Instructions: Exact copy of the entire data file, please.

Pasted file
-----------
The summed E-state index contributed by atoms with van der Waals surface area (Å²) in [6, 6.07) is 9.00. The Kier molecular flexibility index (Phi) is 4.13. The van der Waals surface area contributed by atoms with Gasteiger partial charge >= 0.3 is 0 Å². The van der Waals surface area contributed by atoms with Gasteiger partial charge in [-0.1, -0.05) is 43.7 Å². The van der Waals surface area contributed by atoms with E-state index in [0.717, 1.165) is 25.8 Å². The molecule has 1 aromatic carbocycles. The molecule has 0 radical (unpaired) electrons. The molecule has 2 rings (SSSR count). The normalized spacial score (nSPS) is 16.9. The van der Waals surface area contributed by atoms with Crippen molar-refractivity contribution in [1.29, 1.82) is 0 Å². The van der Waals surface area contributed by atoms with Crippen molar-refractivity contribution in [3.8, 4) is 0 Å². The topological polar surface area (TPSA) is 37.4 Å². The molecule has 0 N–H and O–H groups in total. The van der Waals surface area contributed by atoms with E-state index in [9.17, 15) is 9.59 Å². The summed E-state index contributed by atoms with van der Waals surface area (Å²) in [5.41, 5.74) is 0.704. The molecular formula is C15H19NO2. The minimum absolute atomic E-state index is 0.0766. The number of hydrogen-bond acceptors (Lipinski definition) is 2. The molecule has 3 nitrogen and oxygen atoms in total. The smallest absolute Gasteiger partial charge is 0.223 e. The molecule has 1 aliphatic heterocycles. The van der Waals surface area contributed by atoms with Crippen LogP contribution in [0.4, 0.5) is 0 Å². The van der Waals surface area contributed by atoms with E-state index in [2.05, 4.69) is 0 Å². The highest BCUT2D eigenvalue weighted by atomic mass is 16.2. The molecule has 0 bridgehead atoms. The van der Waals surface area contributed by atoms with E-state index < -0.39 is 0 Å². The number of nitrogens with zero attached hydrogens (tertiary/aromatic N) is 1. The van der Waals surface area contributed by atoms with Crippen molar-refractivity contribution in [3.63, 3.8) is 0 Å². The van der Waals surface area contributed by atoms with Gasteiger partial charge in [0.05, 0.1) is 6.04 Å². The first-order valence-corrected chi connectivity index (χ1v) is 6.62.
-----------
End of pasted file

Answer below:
The summed E-state index contributed by atoms with van der Waals surface area (Å²) in [6, 6.07) is 9.00. The Kier molecular flexibility index (Phi) is 4.13. The van der Waals surface area contributed by atoms with Gasteiger partial charge >= 0.3 is 0 Å². The van der Waals surface area contributed by atoms with Gasteiger partial charge in [-0.1, -0.05) is 43.7 Å². The van der Waals surface area contributed by atoms with E-state index in [0.717, 1.165) is 25.8 Å². The molecule has 1 aromatic carbocycles. The molecule has 0 radical (unpaired) electrons. The molecule has 2 rings (SSSR count). The normalized spacial score (nSPS) is 16.9. The van der Waals surface area contributed by atoms with Crippen molar-refractivity contribution in [1.29, 1.82) is 0 Å². The van der Waals surface area contributed by atoms with Crippen molar-refractivity contribution in [3.8, 4) is 0 Å². The topological polar surface area (TPSA) is 37.4 Å². The molecule has 0 N–H and O–H groups in total. The van der Waals surface area contributed by atoms with E-state index in [9.17, 15) is 9.59 Å². The summed E-state index contributed by atoms with van der Waals surface area (Å²) in [5.41, 5.74) is 0.704. The molecular formula is C15H19NO2. The minimum absolute atomic E-state index is 0.0766. The number of hydrogen-bond acceptors (Lipinski definition) is 2. The molecule has 3 nitrogen and oxygen atoms in total. The smallest absolute Gasteiger partial charge is 0.223 e. The molecule has 1 aliphatic heterocycles. The van der Waals surface area contributed by atoms with Crippen LogP contribution in [0.4, 0.5) is 0 Å². The van der Waals surface area contributed by atoms with E-state index in [2.05, 4.69) is 0 Å². The highest BCUT2D eigenvalue weighted by atomic mass is 16.2. The molecule has 0 bridgehead atoms. The van der Waals surface area contributed by atoms with E-state index < -0.39 is 0 Å². The number of nitrogens with zero attached hydrogens (tertiary/aromatic N) is 1. The van der Waals surface area contributed by atoms with Crippen molar-refractivity contribution in [3.63, 3.8) is 0 Å². The van der Waals surface area contributed by atoms with Gasteiger partial charge in [0.05, 0.1) is 6.04 Å². The first-order valence-corrected chi connectivity index (χ1v) is 6.62.